Last year, I had a bad customer service experience. It was a months-long struggle to receive a refund on a very beautiful and very broken chandelier. Approximately 3 months into this saga, and many, many minutes into a frustrating, high-effort conversation with no resolution in sight, I attempted to end the conversation. The customer service agent, however, wanted to let me know about a new promotion that was coming up. I listened in disbelief to him for a few moments, then I silently disconnected from the call.

That might sound rude, but I was fed up. If the interaction had been a low-effort experience, I would have been willing to hear him out. I love a good promotion. But the fact is that he hadn’t earned the right to try to sell me on much of anything. I had baggage from the duration of my issue and number of calls I had placed, and he hadn’t addressed any of it. He hadn’t conveyed that he would champion my cause to the refund team, and I didn’t have faith that my issue would be resolved. And he wasn’t flexing to my communication style – I had sent him all the signals that I wanted him to get to the point and he was trying to chit-chat about our similar Philadelphia area codes.

We often are asked if we offer any service-to-sales training. While the Effortless Experience™ Capabilities Builder does not directly address this topic, it’s important to know that lowering customer effort through the teaching and reinforcement of these 9 competencies leads to customer interactions that are 94% more likely to repurchase and 88% more likely to increase spend. Said differently – low-effort interactions drive customer loyalty behaviors and grease the wheels for a sales conversation. And this isn’t just theory based on customer behavior research – one client in the energy business reported a 135% increase in upsells after implementing an Effortless Experience service approach.

Let’s break this graphic down.

At the base of the pyramid, you can see how the low effort skills framework creates a solid foundation of “always-on” skills like flexing communication styles, being an advocate for your customer, actively listening, and using positive language. These critical skills establish and help maintain rapport with your customer. Not using these skills (as we saw in my disastrous example) can immediately close the door to future wallet share.

Once rapport has been established, service reps can also focus not only on what they are hearing through active listening, but surfacing additional information through purposeful small talk , which will help a rep understand their customer better and increase issue resolution. We also train reps to not avoid the baggage that 92% of your customers are bringing to their interactions – address it so that both parties can move forward in the conversation in a positive manner. In other words, when the rep helping me with my chandelier did not acknowledge my comment about this being my 9th call to gain a refund, my perception was that he didn’t empathize with the situation at all.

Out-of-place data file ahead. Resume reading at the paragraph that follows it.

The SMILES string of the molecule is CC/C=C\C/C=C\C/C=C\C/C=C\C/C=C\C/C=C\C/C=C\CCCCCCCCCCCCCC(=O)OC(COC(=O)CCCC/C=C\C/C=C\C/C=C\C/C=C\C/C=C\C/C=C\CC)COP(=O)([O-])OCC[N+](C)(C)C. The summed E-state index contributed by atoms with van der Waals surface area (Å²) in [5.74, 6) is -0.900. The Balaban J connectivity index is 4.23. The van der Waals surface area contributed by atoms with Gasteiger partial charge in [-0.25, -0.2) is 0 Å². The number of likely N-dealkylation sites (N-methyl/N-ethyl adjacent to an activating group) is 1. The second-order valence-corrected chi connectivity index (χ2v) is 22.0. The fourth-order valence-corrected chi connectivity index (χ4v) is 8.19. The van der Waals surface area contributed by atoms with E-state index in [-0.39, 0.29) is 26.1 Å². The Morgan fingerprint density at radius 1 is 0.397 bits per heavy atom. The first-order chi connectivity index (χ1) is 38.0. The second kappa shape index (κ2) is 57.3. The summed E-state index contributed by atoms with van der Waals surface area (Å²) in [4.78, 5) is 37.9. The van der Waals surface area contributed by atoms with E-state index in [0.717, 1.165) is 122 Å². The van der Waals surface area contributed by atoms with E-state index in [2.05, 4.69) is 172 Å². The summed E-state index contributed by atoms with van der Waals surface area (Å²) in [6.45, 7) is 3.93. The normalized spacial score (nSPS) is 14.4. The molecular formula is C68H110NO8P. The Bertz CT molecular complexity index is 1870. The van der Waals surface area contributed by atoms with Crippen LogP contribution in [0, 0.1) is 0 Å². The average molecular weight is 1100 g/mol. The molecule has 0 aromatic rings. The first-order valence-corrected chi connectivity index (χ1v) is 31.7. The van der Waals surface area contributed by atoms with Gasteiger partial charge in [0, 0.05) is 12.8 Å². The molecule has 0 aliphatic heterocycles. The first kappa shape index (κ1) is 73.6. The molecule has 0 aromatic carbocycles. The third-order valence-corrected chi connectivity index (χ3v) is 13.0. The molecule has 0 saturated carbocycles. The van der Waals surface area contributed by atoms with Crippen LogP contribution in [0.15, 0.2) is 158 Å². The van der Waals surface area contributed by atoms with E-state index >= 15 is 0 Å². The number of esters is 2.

Most service organizations that have a service to sales component believe that if a rep solves the current issue, they’re ready to pivot to a sales conversation. But what happens when the customer must call again in a week or two because of the downstream issues associated with the current issue, which the rep could have predicted?

“Couldn’t you have told me this last time I called? This is so frustrating. By the way, I was considering that contract/product/upgrade you showed me last time I called… but forget it – you are too high-effort to deal with.”

To avoid this classic mistake, we teach reps how to recognize opportunities to forward resolve , and how to position that opportunity in a natural way, especially since the rep is asking the customer to stay on the phone a bit longer (a skill that can be equally utilized to move the conversation in a sales direction).

The bottom line is, when implementing a service to sales strategy, you still have to solve the customer’s issue first. The way that you solve it matters. If you make the customer feel that the interaction has been effortless, your customer is 94% more likely to listen to that promotion and open the website to buy something on a whim. In a high-effort interaction, the customer might just hang up.

Amy Smith

Amy Smith is a Client Director at Challenger’s Effortless Experience™ team. In her role, Amy implements several tailored product offerings designed to help companies grow in their journeys to becoming low-effort service organizations.